- Department of Neurosurgery, Clinical Research Institute, National Hospital Organization, Kyushu Medical Center, Iizuka, Japan
- Department of Neurosurgery, Shimonoseki Municipal Hospital, Shimonoseki, Yamaguchi, Japan
- Department of Neurosurgery, Aso Iizuka Hospital, Iizuka, Japan
- Department of Neurosurgery, Japanese Labour Health Welfare Organization, Kyushu Rosai Hospital, Fukuoka, Japan
Department of Neurosurgery, Clinical Research Institute, National Hospital Organization, Kyushu Medical Center, Iizuka, Japan
DOI:10.4103/2152-7806.170468Copyright: © 2015 Surgical Neurology International This is an open access article distributed under the terms of the Creative Commons Attribution-NonCommercial-ShareAlike 3.0 License, which allows others to remix, tweak, and build upon the work non-commercially, as long as the author is credited and the new creations are licensed under the identical terms.
How to cite this article: Fujioka Y, Hata N, Sangatsuda Y, Inoue D, Haga S, Nagata S. A case of metastatic brain tumor in the perfusion territory of superficial temporal artery-middle cerebral artery anastomosis. Surg Neurol Int 25-Nov-2015;6:
How to cite this URL: Fujioka Y, Hata N, Sangatsuda Y, Inoue D, Haga S, Nagata S. A case of metastatic brain tumor in the perfusion territory of superficial temporal artery-middle cerebral artery anastomosis. Surg Neurol Int 25-Nov-2015;6:. Available from: http://surgicalneurologyint.com/surgicalint_articles/a-case-of-metastatic-brain-tumor-in-the-perfusion-territory-of/
Background:We report a rare case of metastatic tumor in the perfusion territory of superficial temporal artery-middle cerebral artery (STA-MCA) anastomosis.
Case Description:A 63-year-old man, who had undergone left STA-MCA anastomosis in the treatment of occlusion of internal carotid artery 4 years ago, presented with a hyperintense lesion on T2-weighted image in the left frontal lobe, the perfusion territory of the prior bypass. Follow-up magnetic resonance imaging 1 month later showed enhanced tumor within the T2 hyperintense lesion. A total removal of the tumor through another craniotomy was performed. The pathologic diagnosis was metastatic carcinoma.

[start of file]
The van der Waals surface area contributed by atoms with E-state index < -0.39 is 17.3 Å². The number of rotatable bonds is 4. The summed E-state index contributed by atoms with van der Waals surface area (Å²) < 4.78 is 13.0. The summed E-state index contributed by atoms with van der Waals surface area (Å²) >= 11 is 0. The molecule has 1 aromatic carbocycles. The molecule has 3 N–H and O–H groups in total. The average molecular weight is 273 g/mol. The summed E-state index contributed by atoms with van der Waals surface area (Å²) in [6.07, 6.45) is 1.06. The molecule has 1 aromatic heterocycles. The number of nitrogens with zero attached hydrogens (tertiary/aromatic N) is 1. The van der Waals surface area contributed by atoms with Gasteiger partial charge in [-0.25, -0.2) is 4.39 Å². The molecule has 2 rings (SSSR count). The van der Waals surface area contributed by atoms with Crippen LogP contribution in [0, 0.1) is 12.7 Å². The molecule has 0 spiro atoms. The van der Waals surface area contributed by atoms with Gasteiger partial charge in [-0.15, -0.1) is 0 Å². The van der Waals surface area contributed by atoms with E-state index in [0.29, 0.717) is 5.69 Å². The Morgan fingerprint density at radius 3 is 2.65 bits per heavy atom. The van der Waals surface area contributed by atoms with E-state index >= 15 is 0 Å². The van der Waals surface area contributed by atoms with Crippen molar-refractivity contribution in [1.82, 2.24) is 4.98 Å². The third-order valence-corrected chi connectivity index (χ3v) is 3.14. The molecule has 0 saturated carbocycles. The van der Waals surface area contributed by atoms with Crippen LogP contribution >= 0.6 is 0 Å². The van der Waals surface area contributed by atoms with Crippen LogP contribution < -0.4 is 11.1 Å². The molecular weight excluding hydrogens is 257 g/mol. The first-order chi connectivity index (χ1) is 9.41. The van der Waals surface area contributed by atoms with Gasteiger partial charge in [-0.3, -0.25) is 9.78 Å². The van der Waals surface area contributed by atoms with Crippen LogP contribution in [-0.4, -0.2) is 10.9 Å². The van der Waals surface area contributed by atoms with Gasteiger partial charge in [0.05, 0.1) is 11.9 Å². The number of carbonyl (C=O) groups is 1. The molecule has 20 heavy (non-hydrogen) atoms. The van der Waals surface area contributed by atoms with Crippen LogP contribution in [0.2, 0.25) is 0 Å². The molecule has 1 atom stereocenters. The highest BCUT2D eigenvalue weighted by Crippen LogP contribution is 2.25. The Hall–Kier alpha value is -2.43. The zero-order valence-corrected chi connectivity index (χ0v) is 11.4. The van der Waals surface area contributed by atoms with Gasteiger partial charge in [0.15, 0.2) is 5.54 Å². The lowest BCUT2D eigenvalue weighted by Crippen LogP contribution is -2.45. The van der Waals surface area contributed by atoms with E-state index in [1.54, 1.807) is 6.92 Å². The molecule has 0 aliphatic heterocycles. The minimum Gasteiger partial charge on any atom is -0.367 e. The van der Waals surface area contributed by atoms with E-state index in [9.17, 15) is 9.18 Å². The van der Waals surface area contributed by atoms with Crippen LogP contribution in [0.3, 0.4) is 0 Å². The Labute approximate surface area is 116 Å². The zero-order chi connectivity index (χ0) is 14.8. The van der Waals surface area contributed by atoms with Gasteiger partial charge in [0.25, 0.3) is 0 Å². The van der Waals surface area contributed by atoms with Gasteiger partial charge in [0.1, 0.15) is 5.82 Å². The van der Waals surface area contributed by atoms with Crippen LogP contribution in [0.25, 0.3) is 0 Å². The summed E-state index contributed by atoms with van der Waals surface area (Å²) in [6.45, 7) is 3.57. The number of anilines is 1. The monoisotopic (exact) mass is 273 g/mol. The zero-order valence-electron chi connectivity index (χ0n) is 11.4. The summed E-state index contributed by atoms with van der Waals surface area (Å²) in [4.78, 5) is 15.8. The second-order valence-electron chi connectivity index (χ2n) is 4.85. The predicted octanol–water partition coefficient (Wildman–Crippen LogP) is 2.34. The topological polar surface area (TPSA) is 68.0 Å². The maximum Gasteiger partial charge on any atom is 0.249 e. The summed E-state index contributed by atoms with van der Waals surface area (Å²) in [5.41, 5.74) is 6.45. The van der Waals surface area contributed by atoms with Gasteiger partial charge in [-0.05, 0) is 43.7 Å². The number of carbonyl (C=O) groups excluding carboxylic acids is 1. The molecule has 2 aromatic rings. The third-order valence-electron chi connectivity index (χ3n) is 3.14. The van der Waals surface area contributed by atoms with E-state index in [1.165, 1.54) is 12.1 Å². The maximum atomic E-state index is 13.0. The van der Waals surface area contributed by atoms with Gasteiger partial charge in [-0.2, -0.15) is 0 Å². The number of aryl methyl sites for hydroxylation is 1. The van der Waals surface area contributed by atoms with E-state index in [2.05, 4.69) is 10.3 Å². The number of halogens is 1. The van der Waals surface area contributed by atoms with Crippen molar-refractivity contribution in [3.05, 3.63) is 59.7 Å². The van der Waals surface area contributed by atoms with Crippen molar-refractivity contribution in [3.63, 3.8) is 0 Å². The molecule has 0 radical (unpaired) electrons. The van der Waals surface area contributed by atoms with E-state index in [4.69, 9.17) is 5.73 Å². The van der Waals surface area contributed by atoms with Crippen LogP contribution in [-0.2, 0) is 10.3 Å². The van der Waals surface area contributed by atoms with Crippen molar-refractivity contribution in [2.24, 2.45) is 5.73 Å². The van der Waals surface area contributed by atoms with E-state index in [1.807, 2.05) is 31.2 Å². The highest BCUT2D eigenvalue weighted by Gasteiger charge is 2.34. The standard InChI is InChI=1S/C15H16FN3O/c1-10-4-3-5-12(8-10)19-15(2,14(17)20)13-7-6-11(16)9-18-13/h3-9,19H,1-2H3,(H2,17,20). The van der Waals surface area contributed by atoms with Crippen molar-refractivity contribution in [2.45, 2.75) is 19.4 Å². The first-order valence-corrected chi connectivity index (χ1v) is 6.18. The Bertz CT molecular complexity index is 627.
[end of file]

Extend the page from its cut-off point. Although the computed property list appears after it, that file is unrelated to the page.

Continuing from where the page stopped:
Conclusion:This is the first report of the metastatic carcinoma by seeding of tumor cells through STA-MCA bypass flow.
Keywords: Metastatic brain tumor, superficial temporal artery-middle cerebral artery anastomosis, N-isopropyl-p-[123I] iodoamphetamine single photon emission computed tomography
Superficial temporal artery-middle cerebral artery (STA-MCA) anastomosis, is performed for symptomatic ischemic cerebrovascular disease with hemodynamic hypoperfusion. Although the clinical contribution of STA-MCA anastomosis is still controversial this operation has been widely performed, especially in Japan, for the purpose of increasing cerebral blood flow (CBF).[
A 63-year-old man had undergone STA-MCA anastomosis for the treatment of left internal carotid artery (ICA) occlusion. He underwent annual follow-up magnetic resonance imaging (MRI) and single photon emission computed tomography (SPECT) after STA-MCA anastomosis.
MRI performed at 4 years after the operation showed a newly-developed T2-hyperintense lesion in the perfusion territory of the bypass in the left frontal lobe [
(a) The initial T2-weighted magnetic resonance image showed a hyperintense area in the left frontal lobe. (b) N-isopropyl-p-[123I] iodoamphetamine single photon emission computed tomography revealed the lesion as a perfusion defect area (c) magnetic resonance angiography described patency of the bypass graft
(a) The follow-up T2-weighted image demonstrated a newly-developed mass in the enlarged high intensity lesion of the left frontal lobe. (b) Gadolinium-enhanced magnetic resonance image showed an enhancement effect of the mass. (c) The lesion appeared hyperintense on diffusion-weighted image. (d) Three-dimensional computed tomography-angiography exhibited the bypass flow (arrow) perfusing around the lesion
STA-MCA anastomosis is performed for symptomatic ischemic cerebrovascular disease with hemodynamic hypoperfusion for the purpose of increasing CBF in the perfusion territory. As reported for various metastatic neoplasms within meningioma,[
In general, metastases occur preferentially at gray-white matter junctions and the vascular border zone (watershed) regions (62–64%), which are formed by the terminal capillary beds of cerebral arteries.[
In the present case, the metastatic tumor was initially misdiagnosed as brain infarction because of the clinical history of cerebral ischemic disease and their radiographic similarities, hyperintense on T2-weighted image, and cold spot on 123I-IMP SPECT. Finally, we obtained the accurate diagnosis through detection of radiographic changes on a follow-up MRI. 123I-IMP SPECT is widely used for measuring regional CBF in the diagnosis of cerebral ischemia.[
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